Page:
Tuesday, June 6, 2017

Problematic Literature Part 2: Exploring Problematic Literature in the Classroom

Before you continue reading, have you read Part I yet?

Again, I would like to forewarn you that there are spoilers ahead for the Netflix series Thirteen Reasons Why.

After I finished watching Thirteen Reasons Why on Netflix and had a few days to process my thoughts, I had a conversation with one of my freshmen classes about the show. I hadn’t planned on having the conversation, but they had been asking me pretty unrelentingly if I had finished the show yet. This was after the literature circles unit was over, so I had six students who had read the novel as part of the unit and another six or seven who had read it of their own volition. On that particular day, after they discovered that I had indeed finished it, a girl asked me if we could talk about it. I am all for setting plans aside for the teachable moment, so I agreed. Here was her question:

“Why are schools banning the show and the book and sending letters home about it and stuff?”

Her question was in response to a nearby school district’s letter home in which they strongly encouraged parents to be aware of the show, its contents, and that students might be watching it. This letter is not a novelty; a quick Google search showed me there were school districts in Indiana, Kentucky, Colorado, and New York, to name a few, who did this.

Her question, continued: “Like, I just don’t get what the big deal is. Why are so many people upset about this show?”

Before I even had an opportunity to open my mouth, hands shot up in the air. By this point in the year we had established a pretty strong protocol for sticky classroom discussions. The bouncing, hand-waving, Hermione-esque responses from so many in the classroom indicated they wanted in on this, so I let them take it over.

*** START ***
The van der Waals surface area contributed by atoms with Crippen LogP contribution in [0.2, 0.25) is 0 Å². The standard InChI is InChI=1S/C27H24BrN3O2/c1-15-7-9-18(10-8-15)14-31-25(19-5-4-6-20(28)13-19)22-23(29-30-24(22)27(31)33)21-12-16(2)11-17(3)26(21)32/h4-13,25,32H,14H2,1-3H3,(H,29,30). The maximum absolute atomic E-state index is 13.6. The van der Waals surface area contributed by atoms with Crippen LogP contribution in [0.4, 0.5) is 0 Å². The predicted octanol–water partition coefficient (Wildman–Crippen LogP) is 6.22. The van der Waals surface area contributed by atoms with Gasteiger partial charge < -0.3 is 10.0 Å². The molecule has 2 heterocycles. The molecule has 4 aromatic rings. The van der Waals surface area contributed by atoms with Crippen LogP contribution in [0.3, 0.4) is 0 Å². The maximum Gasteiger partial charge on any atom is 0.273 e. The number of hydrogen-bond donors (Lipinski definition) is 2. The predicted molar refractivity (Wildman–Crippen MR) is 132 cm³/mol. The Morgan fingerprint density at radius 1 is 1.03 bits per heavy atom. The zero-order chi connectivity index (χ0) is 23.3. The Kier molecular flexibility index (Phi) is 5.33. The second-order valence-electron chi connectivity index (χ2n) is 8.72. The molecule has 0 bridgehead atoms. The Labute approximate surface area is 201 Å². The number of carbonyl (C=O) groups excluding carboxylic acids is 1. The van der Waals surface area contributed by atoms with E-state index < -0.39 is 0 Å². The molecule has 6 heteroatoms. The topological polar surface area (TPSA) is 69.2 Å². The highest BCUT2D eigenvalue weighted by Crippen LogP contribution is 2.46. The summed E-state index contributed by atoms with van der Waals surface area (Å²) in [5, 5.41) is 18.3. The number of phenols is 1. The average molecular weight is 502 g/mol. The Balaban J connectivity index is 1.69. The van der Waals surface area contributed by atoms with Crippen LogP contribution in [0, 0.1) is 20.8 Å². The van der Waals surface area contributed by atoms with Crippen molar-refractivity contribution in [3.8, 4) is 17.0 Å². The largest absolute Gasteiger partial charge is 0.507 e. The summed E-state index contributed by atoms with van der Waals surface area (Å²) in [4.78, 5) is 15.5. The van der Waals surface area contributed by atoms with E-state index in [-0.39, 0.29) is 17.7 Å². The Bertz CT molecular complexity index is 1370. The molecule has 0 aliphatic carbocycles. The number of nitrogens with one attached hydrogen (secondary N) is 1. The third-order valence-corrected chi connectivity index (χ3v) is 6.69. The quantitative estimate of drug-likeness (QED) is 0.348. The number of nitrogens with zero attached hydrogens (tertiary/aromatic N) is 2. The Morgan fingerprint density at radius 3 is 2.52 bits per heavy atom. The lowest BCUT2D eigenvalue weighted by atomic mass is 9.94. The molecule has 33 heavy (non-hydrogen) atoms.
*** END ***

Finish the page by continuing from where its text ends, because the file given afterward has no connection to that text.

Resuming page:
“It’s because of all the sex scenes.”

“But there’s no nudity!”

“That doesn’t matter; it was rape. Violent sexual acts get a mature rating.”

“It’s probably also the fact that you watch a girl cut open her wrists in a bathtub. It was really bloody and gross.”

“But still,” the original questioner persisted, “I don’t get it. We watch stuff worse than this all the time. How many of us have seen other rated R movies and our parents don’t care? Why is this show different?”

Why is this show different. An excellent question.

I polled the class and about 75% of the students (freshmen, mind you) had at least begun watching the series. Of that 75%, about 90% readily admitted that their parents did not know they were watching it. When I asked why that was, they all generally stated that they didn’t feel a need to tell their parents they were watching it. It wasn’t that they were being deceitful; they just did not see why they would need to talk to their parents about watching the show. They were taken aback that I even asked the question because none of them saw a problem with watching the show without their parents’ knowledge.

I asked them if they felt that the show accurately portrayed life as a high schooler in 2017 and they unanimously agreed that it was very real. None of them seemed to feel it was over dramatized in any way. They began regaling me with all kinds of stories and personal experiences – Snapchat stories showing students from other schools snorting cocaine, screenshots of cruel cyberbullying, friends who had tried to commit suicide because they couldn’t deal with the world they were living in.

The conversation I had with my students was enlightening and terrifying, and it confirmed three things for me.
1. While a work of fiction, Thirteen Reasons Why is a work of realistic fiction, which is why it is problematic (as discussed in Part I).